Wednesday, 10 June 2009

The prevailing power of an almost lost story

The Lost History of Christianity by Philip Jenkins is a must read. I am saying that even though I've only read two chapters! I think this book is going to be promoted in many places as a must read. There's so much in it. I do hope the BBC or Channel 4 or someone turns it into a documentary.

Its title sums up the main thread of the book: a lost story of how the Christian faith spread East and thrived for a thousand years after the fall of Rome. That story in itself is one that is little known and unfamiliarity makes it all the more exciting - you really don't know what's going to happen next!

In reality though, it is much more. A feel for the complex relationship between Islam and Christianity emerges from stories of interaction between Christians and Muslims. The refreshing approaches to mission of the Jacobites and the Nestorians, who despite their theological shortcomings were intent on winning the world for Christ. The towering figure of Bishop Timothy and the vast spiritual empire that he led. And perhaps most surprisingly, the relative backwardness of the Western Church and the darkness of the European continent.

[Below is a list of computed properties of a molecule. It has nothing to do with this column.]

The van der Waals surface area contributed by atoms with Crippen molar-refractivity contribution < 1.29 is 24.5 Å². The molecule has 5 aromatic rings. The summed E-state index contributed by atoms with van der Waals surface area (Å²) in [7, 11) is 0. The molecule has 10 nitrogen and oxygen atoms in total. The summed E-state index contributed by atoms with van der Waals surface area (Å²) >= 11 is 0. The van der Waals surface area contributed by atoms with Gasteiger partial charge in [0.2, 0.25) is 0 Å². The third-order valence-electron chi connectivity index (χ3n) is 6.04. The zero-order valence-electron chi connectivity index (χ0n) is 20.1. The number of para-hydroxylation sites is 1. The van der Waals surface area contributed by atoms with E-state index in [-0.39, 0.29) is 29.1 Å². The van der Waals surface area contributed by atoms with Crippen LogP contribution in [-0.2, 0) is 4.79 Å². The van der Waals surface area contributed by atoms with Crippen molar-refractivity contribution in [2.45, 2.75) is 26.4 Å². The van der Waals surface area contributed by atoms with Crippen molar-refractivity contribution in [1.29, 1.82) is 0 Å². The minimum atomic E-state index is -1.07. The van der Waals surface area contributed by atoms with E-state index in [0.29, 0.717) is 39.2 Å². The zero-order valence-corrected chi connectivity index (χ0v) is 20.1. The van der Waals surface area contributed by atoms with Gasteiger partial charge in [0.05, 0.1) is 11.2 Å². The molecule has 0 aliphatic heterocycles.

There are pointers as to how faiths survive persecution and setback and why reversal comes about in the first place.

And supremely, the brute fact that even an expression of Christianity as vibrant as that described in the pages of The Lost History of Christianity can be swept away almost without a trace. And therein lies the strength of the book - to engage you emotionally as well as intellectually.

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